This contribution comes from one of our users, and has been modified to fit your screen. Thank you @tylerburleigh!
This page contains recipes for forking an expfactory task and preparing it for an easier development workflow. For example, maybe you want to run a Stroop task, but you want to increase the number of trials, or change the instructions text. You can also take a base task and use that to create something entirely new! Because many cognitive paradigms follow similar procedures, this can really speed up the development time.
To begin, you will need:
- A Linux server with Docker installed, or your own computer if you run Linux.
- An expfactory task that you want to use as your base, to fork.
(Take a look at the library of tasks.)
- The ability to SSH into the web server (this is how we access the terminal/console to do stuff; I use PuTTY)
I like to use DigitalOcean for my web servers, and for this tutorial I’ll be forking the kirby task. My linux user is
bitnami, so you will also be seeing that in the code below.
Set shell variables
First we’ll set some shell variables to make the other recipes more streamlined.
HOME should point to the home directory for a user on your web server. Since I’m running as the
bitnami user, I’ll put it all there.
TASK should refer to the task that you want to fork.
Like me, for the sake of convenience you’ll probably want to access the data and the logs from outside the Docker container. This doesn’t impact the containerization. It just lets you access output from the experiment more easily once you have everything up and running.
mkdir -p $HOME/expfactory/$TASK mkdir -p $HOME/expfactory/$TASK/data mkdir -p $HOME/expfactory/$TASK/logs chmod -R 777 $HOME/expfactory/$TASK/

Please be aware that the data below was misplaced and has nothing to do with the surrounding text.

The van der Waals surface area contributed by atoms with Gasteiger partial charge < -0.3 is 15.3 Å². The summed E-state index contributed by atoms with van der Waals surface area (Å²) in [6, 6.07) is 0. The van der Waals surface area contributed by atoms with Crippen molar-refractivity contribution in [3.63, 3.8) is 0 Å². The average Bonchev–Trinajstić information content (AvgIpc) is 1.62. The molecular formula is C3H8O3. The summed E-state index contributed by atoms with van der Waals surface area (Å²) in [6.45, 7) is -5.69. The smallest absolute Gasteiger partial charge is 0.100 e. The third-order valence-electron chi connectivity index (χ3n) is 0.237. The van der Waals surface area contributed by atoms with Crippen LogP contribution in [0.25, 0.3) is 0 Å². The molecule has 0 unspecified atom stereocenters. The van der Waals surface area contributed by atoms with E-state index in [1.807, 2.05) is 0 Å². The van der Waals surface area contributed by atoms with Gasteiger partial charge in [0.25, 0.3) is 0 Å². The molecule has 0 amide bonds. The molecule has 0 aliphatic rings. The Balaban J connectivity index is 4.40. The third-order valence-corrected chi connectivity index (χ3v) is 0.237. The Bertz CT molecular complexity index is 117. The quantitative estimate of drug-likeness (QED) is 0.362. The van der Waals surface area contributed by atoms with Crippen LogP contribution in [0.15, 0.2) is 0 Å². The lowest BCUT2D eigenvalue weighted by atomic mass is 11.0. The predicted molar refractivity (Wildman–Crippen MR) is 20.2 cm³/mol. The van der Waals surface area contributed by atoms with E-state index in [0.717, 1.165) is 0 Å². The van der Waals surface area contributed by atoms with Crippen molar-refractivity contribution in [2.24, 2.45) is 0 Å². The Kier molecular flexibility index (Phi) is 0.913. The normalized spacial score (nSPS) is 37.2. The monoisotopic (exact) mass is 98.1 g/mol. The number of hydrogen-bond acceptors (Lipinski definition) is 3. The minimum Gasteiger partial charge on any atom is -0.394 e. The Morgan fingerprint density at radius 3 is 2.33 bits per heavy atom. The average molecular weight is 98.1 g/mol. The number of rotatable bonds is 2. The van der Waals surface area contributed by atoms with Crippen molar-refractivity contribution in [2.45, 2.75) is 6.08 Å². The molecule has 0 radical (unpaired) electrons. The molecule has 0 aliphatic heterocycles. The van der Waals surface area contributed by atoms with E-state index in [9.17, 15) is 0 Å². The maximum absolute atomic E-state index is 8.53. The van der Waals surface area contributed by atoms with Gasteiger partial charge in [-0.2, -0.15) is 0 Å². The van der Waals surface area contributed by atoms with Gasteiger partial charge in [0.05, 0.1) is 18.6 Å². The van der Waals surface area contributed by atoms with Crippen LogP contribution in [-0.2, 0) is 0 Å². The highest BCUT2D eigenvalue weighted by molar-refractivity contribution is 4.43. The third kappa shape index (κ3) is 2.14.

Now we’ll change to the task directory we created above and build the Dockerfile in that directory.
# go to directory cd $HOME/expfactory/$TASK/ docker run -v $HOME/expfactory/$TASK:/data \ vanessa/expfactory-builder \ build $TASK
Depending on your Docker installation, you might need to use
sudowith Docker. It’s not recommended to install in this way, but the note is preserved here since the original post had used it.
Great! Now if you issue a
dir command you will see the following folders/files:
data Dockerfile logs startscript.sh
Next we’ll build the docker container, using the Dockerfile we just created.
docker build -t expfactory/experiments .
Clone task files to host directory
Now, while we are developing the task, we want to make it as easy as possible to modify “on the fly”, even while it is running in a container. To do this, first we must clone the task files from github to a local directory:
cd /home/bitnami git clone https://github.com/expfactory-experiments/$TASK.git chmod -R 777 $TASK cd $TASK
You could imagine here that instead of cloning the repository with the task, you might have your own local folder you are using instead. We still recommend you put it under version control, and then perhaps contribute it to the library!
Now we run the container. When we run the container, we pass it all of the folders that we created before.
docker run -d \ -d -p 80:80 \ -v $HOME/expfactory/expfactory:/opt/expfactory \ -v $HOME/expfactory/$TASK/data:/scif/data \ -v $HOME/expfactory/$TASK/logs:/scif/logs \ -v $HOME/$TASK:/scif/apps/$TASK \ expfactory/experiments
Ready to go!
Now it should be up and running. By default, expfactory runs over port 80, so you should be able to access it by typing the URL of your server into a web browser.
Because of the configuration we’ve used in these recipes, the task files are served out of
/home/$TASK on the host-side. This makes it really easy to work with during the development process. The file that you probably want to start hacking away at is
/home/$TASK/experiment.js, and the data will be stored in
$HOME/expfactory/$TASK/data. After you’ve modified the task, you can reload the site in your browser to see the changes live.
When you finally complete your task, you should make it official by contributing it to the library! Happy coding!